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“Come and See Pretty Pussies” – Street advertisement for a brasserie

Among the big headaches for municipal authorities of Paris in the second part of the 19th century was the appearance of the brasseries à femmes. Until then, drink and sex were generally served apart. A man looking for a drink would go to a café  and, should he feel need for female company, he’d make his choice (and an abundant choice it was!) among the streetwalkers, or he’d visit a brothel. In accordance with the law, the staff of the maisons de tolérance, was kept under a weekly medical supervision and therefore more or less free of venereal disease. However, a licence for opening a brothel was not easy to come by and, should any complaints arise, the business would be mercilessly closed by the authorities. This was not the case with public places offering alcohol. Traditionally, these employed male waiters, but in the 1860’s a few establishments appeared where drink was served by pretty women in seductive garb whose duty was to encourage the consumption of alcohol by being friendly with the patrons. This new way of serving drinks expanded rapidly not only in Paris but in all large cities across France. By the end of the century, in Paris alone, the brasseries employed between 1,500 and 2,000 waitresses. Although the interior of a brasserie might appear above reproach, most of them contained rooms for private encounters.

With the growth of the brasseries à femmes, the statistic of venereal disease shot up accordingly. Unlike registered prostitutes, waitresses were not subjected to medical control and, as there was no shame attached to entering such an establishment, many patrons, who would hesitate to be seen in a brothel, became victims of both drink and disease. Young men were the most at risk. Students and apprentices saw their future dissolve in excesses of drink to the chagrin of their parents and teachers. Patrons became attached to the girls and when a successful waitress crossed the river to “remake herself a virginity” on the opposite bank, some of her clients followed her like faithful dogs.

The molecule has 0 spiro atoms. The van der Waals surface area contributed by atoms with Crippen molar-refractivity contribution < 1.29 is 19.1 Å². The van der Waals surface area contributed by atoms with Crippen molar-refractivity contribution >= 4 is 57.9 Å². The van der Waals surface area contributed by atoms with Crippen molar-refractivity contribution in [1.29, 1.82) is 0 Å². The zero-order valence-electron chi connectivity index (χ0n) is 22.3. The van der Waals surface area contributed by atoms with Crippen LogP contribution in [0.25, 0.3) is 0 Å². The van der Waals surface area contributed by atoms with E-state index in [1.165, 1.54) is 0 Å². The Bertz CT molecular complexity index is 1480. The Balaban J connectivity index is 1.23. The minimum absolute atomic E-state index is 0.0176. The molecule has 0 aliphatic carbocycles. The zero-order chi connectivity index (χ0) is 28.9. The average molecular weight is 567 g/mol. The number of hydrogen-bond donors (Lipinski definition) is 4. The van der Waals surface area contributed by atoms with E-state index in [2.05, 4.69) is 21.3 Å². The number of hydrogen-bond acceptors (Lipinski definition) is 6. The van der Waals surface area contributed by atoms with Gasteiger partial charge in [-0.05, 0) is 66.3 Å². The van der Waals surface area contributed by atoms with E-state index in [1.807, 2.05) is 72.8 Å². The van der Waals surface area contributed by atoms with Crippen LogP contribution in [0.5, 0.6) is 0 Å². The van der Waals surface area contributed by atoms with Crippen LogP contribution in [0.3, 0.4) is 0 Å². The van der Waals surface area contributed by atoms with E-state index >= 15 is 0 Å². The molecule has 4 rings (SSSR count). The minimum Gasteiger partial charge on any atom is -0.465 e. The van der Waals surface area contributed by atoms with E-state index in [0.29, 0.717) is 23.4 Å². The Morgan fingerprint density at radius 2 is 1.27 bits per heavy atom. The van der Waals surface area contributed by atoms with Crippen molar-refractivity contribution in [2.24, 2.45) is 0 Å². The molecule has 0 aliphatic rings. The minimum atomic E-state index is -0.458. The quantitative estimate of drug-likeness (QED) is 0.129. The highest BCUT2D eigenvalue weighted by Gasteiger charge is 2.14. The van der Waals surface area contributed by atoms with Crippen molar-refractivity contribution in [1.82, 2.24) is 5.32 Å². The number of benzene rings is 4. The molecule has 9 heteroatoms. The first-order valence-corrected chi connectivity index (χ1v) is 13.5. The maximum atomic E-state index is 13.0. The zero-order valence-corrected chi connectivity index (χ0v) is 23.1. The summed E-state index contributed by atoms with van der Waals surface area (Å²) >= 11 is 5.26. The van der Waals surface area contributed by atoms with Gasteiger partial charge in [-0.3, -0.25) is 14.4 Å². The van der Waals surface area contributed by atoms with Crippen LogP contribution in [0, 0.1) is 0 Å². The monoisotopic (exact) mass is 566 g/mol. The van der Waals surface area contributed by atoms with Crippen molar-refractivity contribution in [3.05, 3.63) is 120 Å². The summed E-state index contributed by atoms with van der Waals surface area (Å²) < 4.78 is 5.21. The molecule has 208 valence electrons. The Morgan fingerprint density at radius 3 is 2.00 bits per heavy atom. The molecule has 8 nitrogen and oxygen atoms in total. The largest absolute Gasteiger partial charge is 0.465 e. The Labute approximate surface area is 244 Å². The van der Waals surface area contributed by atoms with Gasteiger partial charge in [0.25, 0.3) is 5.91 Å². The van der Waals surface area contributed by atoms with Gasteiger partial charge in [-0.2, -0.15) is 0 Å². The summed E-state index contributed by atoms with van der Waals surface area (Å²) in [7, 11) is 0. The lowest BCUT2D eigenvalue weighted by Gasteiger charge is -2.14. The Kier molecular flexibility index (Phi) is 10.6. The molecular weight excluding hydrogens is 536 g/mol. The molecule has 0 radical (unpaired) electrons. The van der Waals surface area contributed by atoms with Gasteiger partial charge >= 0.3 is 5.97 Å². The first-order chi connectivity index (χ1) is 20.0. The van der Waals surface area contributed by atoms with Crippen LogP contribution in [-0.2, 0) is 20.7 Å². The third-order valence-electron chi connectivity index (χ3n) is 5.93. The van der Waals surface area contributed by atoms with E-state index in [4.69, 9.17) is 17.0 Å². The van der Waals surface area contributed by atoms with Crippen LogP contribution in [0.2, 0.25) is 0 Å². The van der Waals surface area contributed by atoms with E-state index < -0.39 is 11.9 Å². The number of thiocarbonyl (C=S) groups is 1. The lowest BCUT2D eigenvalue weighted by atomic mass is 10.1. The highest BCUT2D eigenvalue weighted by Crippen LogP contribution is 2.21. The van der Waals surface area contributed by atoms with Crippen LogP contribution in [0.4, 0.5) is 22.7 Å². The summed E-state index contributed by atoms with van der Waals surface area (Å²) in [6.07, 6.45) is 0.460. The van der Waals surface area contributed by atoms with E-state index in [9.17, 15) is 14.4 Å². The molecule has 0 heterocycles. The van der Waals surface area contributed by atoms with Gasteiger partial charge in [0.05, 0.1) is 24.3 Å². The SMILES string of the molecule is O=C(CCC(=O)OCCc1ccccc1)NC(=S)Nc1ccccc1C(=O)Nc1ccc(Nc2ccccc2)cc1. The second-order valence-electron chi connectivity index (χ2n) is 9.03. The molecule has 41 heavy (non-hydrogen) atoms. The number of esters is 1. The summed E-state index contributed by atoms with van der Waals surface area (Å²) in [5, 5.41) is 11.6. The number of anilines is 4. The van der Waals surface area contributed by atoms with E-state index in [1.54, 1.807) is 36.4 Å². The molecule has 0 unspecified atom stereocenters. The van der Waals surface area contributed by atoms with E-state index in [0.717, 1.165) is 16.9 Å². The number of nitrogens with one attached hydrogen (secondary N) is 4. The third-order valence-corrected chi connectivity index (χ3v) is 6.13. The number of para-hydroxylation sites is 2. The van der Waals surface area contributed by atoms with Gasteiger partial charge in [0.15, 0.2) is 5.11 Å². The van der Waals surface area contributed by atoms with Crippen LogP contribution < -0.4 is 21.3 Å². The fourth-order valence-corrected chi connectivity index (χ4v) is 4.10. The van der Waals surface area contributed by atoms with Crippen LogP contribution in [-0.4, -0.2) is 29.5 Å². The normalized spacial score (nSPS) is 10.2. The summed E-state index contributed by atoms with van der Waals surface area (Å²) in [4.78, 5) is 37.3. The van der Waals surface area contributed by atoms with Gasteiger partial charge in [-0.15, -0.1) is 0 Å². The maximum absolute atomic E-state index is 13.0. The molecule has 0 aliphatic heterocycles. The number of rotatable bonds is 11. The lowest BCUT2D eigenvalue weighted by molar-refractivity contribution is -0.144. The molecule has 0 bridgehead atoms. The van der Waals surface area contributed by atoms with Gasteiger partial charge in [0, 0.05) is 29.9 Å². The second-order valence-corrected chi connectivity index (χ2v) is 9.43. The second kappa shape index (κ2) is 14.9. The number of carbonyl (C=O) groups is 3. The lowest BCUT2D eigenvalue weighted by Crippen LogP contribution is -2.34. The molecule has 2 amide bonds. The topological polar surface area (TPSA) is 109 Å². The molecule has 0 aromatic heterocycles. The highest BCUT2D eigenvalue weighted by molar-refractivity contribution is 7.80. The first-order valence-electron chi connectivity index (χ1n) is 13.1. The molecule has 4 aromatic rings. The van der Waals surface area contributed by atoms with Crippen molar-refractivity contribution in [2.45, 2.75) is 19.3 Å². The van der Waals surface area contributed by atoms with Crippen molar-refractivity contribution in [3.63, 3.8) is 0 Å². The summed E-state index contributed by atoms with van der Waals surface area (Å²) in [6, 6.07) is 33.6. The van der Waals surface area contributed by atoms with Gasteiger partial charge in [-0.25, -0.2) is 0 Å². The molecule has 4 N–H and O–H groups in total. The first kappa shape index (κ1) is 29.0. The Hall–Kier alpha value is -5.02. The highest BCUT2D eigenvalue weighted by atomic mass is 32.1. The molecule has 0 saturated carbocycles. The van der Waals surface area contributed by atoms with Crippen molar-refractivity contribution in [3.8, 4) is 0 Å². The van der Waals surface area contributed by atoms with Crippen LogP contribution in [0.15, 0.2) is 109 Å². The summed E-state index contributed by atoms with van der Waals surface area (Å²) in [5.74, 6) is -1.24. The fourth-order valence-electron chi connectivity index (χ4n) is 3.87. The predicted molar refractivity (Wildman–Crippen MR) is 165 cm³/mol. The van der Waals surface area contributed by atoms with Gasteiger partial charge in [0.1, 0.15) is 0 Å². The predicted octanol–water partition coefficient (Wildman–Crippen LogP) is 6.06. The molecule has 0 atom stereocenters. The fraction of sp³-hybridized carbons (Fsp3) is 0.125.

Serving in a brasserie was no sinecure. Twelve hours a day in the noisy and smoky atmosphere, where the women were required not only to serve, but to sit at the tables and match the patrons drink for a drink, took a heavy toll on their health. Very few lasted more than ten years.  The following is a questionnaire filled by an applicant from Marseille seeking a job in Paris:

An early brasserie poster, circa 1875

Have you already served in brasseries?

Yes, in Lyon and here.

Are you young?

I’m 24.

Pleasant?

Like a jewel.

Pretty?

See my photograph.

Flirtatious?

With art. I offer, I attract, and I hold.

Do you have a good stomach?

I have a robust constitution and if I don’t have sobriety, the virtue of a camel, by contrast I possess the stomach of an ostrich used to all kinds of drinks, even adulterated ones. I have, like many of my co-workers, begun to practice fraud and today I can drink without getting drunk. You will hear my voice, you will see my chic and you will appreciate my talent for manipulation.

She, no doubt, got the job.

Why were these women so keen to apply for a work in which their health and morals suffered an irreparable damage?  The answer, of course, is money. Morals set aside, a smart brasserie waitress made in a day the monthly wages of a factory worker.

After many protests, a law put an end to the brasseries à femmes. With the exception of the owner’s family members, no other female employees were allowed to serve in these establishments. It was also forbidden for a waitress to drink with the patrons.

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